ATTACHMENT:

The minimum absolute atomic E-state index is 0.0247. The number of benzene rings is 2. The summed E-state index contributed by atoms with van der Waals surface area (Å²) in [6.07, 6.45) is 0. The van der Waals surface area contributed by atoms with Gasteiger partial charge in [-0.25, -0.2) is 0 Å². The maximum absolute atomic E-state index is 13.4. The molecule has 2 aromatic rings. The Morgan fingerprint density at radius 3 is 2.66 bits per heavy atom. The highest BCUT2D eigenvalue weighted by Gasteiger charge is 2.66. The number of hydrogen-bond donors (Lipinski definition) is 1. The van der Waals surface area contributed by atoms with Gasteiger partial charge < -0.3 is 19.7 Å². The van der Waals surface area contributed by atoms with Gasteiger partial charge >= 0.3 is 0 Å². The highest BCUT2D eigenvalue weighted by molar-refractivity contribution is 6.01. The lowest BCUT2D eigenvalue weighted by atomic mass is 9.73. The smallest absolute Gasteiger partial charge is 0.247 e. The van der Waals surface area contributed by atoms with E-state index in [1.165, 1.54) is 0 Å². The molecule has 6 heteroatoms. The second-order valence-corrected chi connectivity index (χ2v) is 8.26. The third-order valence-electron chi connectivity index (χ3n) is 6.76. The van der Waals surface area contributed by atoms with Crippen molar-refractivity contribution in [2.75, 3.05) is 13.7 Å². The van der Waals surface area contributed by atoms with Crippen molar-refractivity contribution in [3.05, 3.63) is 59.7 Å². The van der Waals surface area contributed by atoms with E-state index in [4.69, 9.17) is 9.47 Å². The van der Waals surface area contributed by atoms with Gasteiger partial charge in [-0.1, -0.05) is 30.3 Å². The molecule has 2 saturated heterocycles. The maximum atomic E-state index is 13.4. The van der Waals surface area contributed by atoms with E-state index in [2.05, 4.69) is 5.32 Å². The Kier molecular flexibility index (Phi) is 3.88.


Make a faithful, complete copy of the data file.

The minimum absolute atomic E-state index is 0.0247. The number of benzene rings is 2. The summed E-state index contributed by atoms with van der Waals surface area (Å²) in [6.07, 6.45) is 0. The van der Waals surface area contributed by atoms with Gasteiger partial charge in [-0.25, -0.2) is 0 Å². The maximum absolute atomic E-state index is 13.4. The molecule has 2 aromatic rings. The Morgan fingerprint density at radius 3 is 2.66 bits per heavy atom. The highest BCUT2D eigenvalue weighted by Gasteiger charge is 2.66. The number of hydrogen-bond donors (Lipinski definition) is 1. The van der Waals surface area contributed by atoms with Gasteiger partial charge < -0.3 is 19.7 Å². The van der Waals surface area contributed by atoms with Gasteiger partial charge >= 0.3 is 0 Å². The highest BCUT2D eigenvalue weighted by molar-refractivity contribution is 6.01. The lowest BCUT2D eigenvalue weighted by atomic mass is 9.73. The smallest absolute Gasteiger partial charge is 0.247 e. The van der Waals surface area contributed by atoms with E-state index in [1.165, 1.54) is 0 Å². The molecule has 6 heteroatoms. The second-order valence-corrected chi connectivity index (χ2v) is 8.26. The third-order valence-electron chi connectivity index (χ3n) is 6.76. The van der Waals surface area contributed by atoms with Crippen molar-refractivity contribution in [2.75, 3.05) is 13.7 Å². The van der Waals surface area contributed by atoms with Crippen molar-refractivity contribution in [3.05, 3.63) is 59.7 Å². The van der Waals surface area contributed by atoms with E-state index in [4.69, 9.17) is 9.47 Å². The van der Waals surface area contributed by atoms with Gasteiger partial charge in [-0.1, -0.05) is 30.3 Å². The molecule has 2 saturated heterocycles. The maximum atomic E-state index is 13.4. The van der Waals surface area contributed by atoms with E-state index in [2.05, 4.69) is 5.32 Å². The Kier molecular flexibility index (Phi) is 3.88.